Securities Office: Investor Education
Mutual Funds - What You Need To Know
In recent years, more and more Canadians have invested in mutual funds. Because mutual funds are popular and widely available, many people believe they are simple and low-risk investments. While mutual funds are a sound investment option for many people, investors should keep in mind that not everything about mutual funds is simple and not all mutual funds are low-risk investments.
In this brochure, you'll find some basic information about mutual funds that will help you decide whether mutual funds are right for you.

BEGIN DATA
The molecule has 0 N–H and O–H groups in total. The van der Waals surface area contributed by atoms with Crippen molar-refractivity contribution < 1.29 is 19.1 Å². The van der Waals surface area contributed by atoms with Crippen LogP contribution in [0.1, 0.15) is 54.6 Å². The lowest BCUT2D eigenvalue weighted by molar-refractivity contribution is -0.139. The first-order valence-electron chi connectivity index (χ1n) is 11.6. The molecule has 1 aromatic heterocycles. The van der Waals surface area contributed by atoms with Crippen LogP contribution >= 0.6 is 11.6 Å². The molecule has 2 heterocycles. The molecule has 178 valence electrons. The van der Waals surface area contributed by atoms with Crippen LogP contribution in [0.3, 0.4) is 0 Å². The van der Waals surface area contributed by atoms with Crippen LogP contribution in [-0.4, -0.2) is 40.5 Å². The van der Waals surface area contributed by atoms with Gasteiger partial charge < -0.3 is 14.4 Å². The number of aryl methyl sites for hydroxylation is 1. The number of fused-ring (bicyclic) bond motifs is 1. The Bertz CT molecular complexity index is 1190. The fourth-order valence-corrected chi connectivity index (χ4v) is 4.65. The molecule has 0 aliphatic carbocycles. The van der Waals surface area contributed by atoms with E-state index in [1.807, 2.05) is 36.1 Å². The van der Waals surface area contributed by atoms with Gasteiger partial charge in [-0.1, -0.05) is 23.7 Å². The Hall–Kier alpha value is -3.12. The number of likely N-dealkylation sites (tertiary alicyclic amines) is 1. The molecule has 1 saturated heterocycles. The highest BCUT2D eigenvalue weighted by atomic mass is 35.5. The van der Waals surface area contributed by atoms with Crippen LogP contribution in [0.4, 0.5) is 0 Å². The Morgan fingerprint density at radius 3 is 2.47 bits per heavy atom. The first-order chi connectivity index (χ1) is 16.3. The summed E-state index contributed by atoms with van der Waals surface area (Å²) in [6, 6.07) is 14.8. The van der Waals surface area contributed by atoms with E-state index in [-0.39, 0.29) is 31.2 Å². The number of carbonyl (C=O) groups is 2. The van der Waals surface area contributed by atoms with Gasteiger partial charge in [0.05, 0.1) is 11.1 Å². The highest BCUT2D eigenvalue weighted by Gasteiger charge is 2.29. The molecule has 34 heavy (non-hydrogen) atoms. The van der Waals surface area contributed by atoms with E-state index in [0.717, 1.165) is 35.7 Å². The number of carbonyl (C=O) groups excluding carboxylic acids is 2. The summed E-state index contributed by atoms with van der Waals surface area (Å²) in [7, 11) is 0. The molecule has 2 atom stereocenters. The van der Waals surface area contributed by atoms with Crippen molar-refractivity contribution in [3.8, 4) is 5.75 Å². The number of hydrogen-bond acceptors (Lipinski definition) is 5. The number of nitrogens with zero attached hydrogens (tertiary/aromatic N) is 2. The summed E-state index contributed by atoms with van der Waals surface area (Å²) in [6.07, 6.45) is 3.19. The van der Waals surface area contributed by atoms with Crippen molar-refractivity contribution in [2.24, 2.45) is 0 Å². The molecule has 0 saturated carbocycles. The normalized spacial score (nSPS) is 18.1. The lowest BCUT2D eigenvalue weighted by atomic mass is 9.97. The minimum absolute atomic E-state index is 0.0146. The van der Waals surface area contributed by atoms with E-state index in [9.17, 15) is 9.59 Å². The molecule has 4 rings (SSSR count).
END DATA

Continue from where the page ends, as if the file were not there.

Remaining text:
- What is a mutual fund?
- What are the different types of mutual funds?
- Common Types of Mutual Funds
- How can I make (or lose) money from a mutual fund?
- What are the potential advantages of investing in mutual funds?
- What are some of the potential disadvantages?
- Where can I find out about a particular mutual fund?
- How will I know if mutual funds are right for me?
- Who can sell mutual funds?
- What fees and commissions will I pay when I invest?
- How do financial advisers get paid for selling mutual funds?
- What should I expect from a salesperson when I buy mutual funds?
- Can I change my mind after I buy a mutual fund?
- How is the mutual fund industry regulated?
- What do I do if I have concerns about my mutual funds?
- How do mutual funds compare with other types of investments?